Jeffrey Johnson is a legal writer with a focus on personal injury. He has worked on personal injury and sovereign immunity litigation in addition to experience in family, estate, and criminal law. He earned a J.D. from the University of Baltimore and has worked in legal offices and non-profits in Maryland, Texas, and North Carolina. He has also earned an MFA in screenwriting from Chapman Univer...

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UPDATED: Jan 17, 2013

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Insurance Question from Coffeetown, PA

Asked on 01/17/2013

Who is responsible for the deductible in a case of renters with no insurance? My son and his family live in a half of an attached home. The renters on the other side started a fire in their half and my son's half had smoke damage. They had to find another place to stay off and on for almost 2 weeks. They also had to get a restoration company in to handle the smoke damage. They have $1,000 deductible on their homeowners insurance. Why should they be responsible for paying that $1,000 when the fire and resulting restoration was someone else's fault? The renters had no rental insurance. In that case, isn't the landlord responsible for handling my son's deductible?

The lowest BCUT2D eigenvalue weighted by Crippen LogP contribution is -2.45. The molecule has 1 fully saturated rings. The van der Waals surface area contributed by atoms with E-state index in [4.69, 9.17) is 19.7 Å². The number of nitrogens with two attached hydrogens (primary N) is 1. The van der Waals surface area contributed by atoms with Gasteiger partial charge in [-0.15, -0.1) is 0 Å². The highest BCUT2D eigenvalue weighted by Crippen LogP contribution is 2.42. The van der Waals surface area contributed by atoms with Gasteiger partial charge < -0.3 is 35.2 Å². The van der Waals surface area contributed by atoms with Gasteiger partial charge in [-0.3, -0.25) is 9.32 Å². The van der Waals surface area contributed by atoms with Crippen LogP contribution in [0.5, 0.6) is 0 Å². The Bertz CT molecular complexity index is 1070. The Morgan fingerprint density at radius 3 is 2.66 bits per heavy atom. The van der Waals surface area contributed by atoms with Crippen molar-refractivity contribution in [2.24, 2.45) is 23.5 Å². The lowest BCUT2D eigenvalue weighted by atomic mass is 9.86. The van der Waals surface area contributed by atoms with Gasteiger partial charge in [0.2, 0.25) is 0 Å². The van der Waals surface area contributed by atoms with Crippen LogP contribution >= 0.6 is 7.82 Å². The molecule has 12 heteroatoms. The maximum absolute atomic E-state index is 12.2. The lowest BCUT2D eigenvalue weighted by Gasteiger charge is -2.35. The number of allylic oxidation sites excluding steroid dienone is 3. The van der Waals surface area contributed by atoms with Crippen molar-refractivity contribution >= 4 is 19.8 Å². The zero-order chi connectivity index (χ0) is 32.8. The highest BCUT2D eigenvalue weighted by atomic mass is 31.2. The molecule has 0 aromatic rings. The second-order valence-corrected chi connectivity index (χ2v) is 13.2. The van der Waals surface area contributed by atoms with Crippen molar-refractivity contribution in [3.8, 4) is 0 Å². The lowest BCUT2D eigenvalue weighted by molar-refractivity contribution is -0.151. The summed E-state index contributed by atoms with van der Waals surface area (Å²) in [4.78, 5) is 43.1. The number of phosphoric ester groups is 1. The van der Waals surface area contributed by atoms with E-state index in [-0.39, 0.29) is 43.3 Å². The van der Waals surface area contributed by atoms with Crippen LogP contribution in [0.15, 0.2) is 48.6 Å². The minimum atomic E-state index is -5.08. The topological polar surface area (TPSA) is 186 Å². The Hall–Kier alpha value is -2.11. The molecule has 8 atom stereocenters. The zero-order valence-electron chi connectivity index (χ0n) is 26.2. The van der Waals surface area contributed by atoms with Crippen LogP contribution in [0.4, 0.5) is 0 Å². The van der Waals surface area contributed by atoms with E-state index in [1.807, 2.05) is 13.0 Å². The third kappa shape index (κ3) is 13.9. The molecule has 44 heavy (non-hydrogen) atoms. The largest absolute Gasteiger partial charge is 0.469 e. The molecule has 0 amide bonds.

Answer given on January 21, 2013

If the other party on the other side of the residence has caused a fire that damaged your son’s property, as well as the need to live elsewhere during repairs, your son’s insurance company will pay for the damages less the deductible. The cost to live elsewhere during repairs is not subject to the deductible, so that expense should be fully covered by his insurance company.Your son’s insurance company can choose to subrogate against the other tenant for the damages paid and if they are succesful, then your son would get his deductible back. If not, then the deductible will stand.The landlord is not responsible as they had no invovlement with the fire damage. They would have to be held legally liable before their insurance would pay for any damages. It is doubtful there would be any legal responsibility found.If your son’s insurance company cannot or does not subrogate against the other renter, your son could take them to small claims court and try to recover his deductible. He would probably win, if the other party was negligent, but then recovering the money may not be so easy.


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